Black Affairs, Africa and Development
Zambia former president and liberation leader, Kenneth Kaunda, 97, dies
Kaunda was one of southern Africa’s staunchest liberation leaders, taking the country’s highest position after Zambia won independence from Britain in 1964. He ruled for 27 years, until 1991.
As the head of nationalist United National Independence Party (UNIP), he eventually banned opposition parties, making Zambia a one-party state in 1972, easily winning the 1973 presidential election as the only candidate.
He conceded his post after losing the 1991 presidential election when he allowed opposition parties again, earning even more praise from Zambians.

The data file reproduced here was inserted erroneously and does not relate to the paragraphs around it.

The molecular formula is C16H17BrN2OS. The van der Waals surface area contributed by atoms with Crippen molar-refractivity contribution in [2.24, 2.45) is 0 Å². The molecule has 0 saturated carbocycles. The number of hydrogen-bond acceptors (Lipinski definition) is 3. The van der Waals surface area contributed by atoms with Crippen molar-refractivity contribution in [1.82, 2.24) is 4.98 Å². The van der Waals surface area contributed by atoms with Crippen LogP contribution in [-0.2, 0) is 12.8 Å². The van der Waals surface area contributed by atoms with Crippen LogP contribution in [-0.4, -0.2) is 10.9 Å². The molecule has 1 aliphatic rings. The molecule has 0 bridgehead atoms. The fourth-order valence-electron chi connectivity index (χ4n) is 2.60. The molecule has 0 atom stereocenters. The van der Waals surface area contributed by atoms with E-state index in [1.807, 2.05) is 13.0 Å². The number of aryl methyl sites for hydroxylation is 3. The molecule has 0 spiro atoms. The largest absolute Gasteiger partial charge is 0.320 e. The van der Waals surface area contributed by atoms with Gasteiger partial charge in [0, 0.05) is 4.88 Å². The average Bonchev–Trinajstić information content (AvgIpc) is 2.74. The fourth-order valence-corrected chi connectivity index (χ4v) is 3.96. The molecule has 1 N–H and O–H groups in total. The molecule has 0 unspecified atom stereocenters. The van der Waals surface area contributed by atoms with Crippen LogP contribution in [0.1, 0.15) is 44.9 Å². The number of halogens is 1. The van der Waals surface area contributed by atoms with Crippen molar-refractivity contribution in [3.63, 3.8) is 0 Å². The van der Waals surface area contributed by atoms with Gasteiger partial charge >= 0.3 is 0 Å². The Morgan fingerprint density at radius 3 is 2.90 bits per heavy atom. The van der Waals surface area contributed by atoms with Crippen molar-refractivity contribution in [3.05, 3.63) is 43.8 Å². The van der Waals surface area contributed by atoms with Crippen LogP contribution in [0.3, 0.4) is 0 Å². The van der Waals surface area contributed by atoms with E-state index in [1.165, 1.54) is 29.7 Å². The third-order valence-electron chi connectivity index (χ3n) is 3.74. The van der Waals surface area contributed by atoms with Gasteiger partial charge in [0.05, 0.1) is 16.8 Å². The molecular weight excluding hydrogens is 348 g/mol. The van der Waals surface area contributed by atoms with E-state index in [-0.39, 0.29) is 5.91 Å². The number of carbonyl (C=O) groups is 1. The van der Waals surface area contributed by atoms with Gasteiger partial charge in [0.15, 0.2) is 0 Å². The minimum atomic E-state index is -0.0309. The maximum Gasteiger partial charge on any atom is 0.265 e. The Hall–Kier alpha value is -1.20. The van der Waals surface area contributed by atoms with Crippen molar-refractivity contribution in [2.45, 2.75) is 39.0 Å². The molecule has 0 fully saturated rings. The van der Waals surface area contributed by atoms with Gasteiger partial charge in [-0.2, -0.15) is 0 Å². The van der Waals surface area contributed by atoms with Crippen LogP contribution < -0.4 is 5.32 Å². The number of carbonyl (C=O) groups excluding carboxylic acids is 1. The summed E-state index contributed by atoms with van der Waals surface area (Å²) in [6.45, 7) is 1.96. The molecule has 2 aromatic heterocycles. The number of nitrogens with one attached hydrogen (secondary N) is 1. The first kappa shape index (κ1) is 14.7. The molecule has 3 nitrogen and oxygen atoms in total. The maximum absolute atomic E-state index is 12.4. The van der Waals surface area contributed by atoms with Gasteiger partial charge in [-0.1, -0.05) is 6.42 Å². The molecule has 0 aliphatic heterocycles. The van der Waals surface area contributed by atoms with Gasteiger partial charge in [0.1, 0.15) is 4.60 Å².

Kaunda’s illness was not revealed, but Zambia has had a surge in Covid-19 cases.
As a staunch anti-colonialist, he allowed freedom fighters from neighbours Zimbabwe and South Africa to set up remote bases and training camps to combat white rule in their countries. Zambia was where the freedom fighters set up refugee centres as many fled apartheid and Rhodesian white rule.
Despite earlier despotic tendencies, he was well-regarded as a liberation leader and elder statesman, who mediated crises in Zimbabwe and Kenya.
Kaunda did not shy away from controversy either—he became a HIV-AIDS campaigner, after announcing publicly that one of his sons had died from the disease.
As a speaker at the funeral of fellow former president and freedom fighter Nelson Mandela, Kaunda continued his elegy after his allotted time, even when they tried to usher him away.
They were “trying to control an old man who fought the Boers,” he said, as many laughed, referring to his freedom fighting days.